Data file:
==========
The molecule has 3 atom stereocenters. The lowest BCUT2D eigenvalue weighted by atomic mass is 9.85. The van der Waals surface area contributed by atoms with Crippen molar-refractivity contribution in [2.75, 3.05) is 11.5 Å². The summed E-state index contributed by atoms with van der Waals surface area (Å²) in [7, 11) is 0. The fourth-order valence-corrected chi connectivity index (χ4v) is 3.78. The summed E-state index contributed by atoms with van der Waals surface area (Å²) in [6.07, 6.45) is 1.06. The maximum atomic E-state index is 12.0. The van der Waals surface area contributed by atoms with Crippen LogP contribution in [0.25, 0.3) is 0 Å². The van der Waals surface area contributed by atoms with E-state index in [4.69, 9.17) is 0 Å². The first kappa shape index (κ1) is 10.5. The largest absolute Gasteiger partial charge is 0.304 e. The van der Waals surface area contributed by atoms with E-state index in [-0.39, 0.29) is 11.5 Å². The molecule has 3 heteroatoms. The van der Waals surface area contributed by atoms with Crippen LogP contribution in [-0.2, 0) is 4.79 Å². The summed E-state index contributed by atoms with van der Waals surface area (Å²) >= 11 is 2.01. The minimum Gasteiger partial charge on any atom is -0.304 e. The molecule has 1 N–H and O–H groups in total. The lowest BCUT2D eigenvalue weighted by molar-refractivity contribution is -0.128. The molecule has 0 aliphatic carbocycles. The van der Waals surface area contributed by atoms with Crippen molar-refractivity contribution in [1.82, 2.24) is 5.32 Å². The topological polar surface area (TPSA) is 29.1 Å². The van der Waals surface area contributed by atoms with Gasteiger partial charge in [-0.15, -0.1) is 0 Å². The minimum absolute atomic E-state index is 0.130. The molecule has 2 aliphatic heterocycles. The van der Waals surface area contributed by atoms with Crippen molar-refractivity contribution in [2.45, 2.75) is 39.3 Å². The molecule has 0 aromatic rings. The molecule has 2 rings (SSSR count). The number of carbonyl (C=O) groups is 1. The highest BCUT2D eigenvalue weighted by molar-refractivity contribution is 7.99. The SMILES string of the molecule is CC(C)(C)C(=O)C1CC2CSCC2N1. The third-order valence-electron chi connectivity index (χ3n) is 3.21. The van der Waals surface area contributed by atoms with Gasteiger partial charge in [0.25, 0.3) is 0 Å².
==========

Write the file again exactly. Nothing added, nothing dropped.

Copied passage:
The molecule has 3 atom stereocenters. The lowest BCUT2D eigenvalue weighted by atomic mass is 9.85. The van der Waals surface area contributed by atoms with Crippen molar-refractivity contribution in [2.75, 3.05) is 11.5 Å². The summed E-state index contributed by atoms with van der Waals surface area (Å²) in [7, 11) is 0. The fourth-order valence-corrected chi connectivity index (χ4v) is 3.78. The summed E-state index contributed by atoms with van der Waals surface area (Å²) in [6.07, 6.45) is 1.06. The maximum atomic E-state index is 12.0. The van der Waals surface area contributed by atoms with Crippen LogP contribution in [0.25, 0.3) is 0 Å². The van der Waals surface area contributed by atoms with E-state index in [4.69, 9.17) is 0 Å². The first kappa shape index (κ1) is 10.5. The largest absolute Gasteiger partial charge is 0.304 e. The van der Waals surface area contributed by atoms with E-state index in [-0.39, 0.29) is 11.5 Å². The molecule has 3 heteroatoms. The van der Waals surface area contributed by atoms with Crippen LogP contribution in [-0.2, 0) is 4.79 Å². The summed E-state index contributed by atoms with van der Waals surface area (Å²) >= 11 is 2.01. The minimum Gasteiger partial charge on any atom is -0.304 e. The molecule has 1 N–H and O–H groups in total. The lowest BCUT2D eigenvalue weighted by molar-refractivity contribution is -0.128. The molecule has 0 aliphatic carbocycles. The van der Waals surface area contributed by atoms with Crippen molar-refractivity contribution in [1.82, 2.24) is 5.32 Å². The topological polar surface area (TPSA) is 29.1 Å². The van der Waals surface area contributed by atoms with Gasteiger partial charge in [-0.15, -0.1) is 0 Å². The minimum absolute atomic E-state index is 0.130. The molecule has 2 aliphatic heterocycles. The van der Waals surface area contributed by atoms with Crippen molar-refractivity contribution in [2.45, 2.75) is 39.3 Å². The molecule has 0 aromatic rings. The molecule has 2 rings (SSSR count). The number of carbonyl (C=O) groups is 1. The highest BCUT2D eigenvalue weighted by molar-refractivity contribution is 7.99. The SMILES string of the molecule is CC(C)(C)C(=O)C1CC2CSCC2N1. The third-order valence-electron chi connectivity index (χ3n) is 3.21. The van der Waals surface area contributed by atoms with Gasteiger partial charge in [0.25, 0.3) is 0 Å².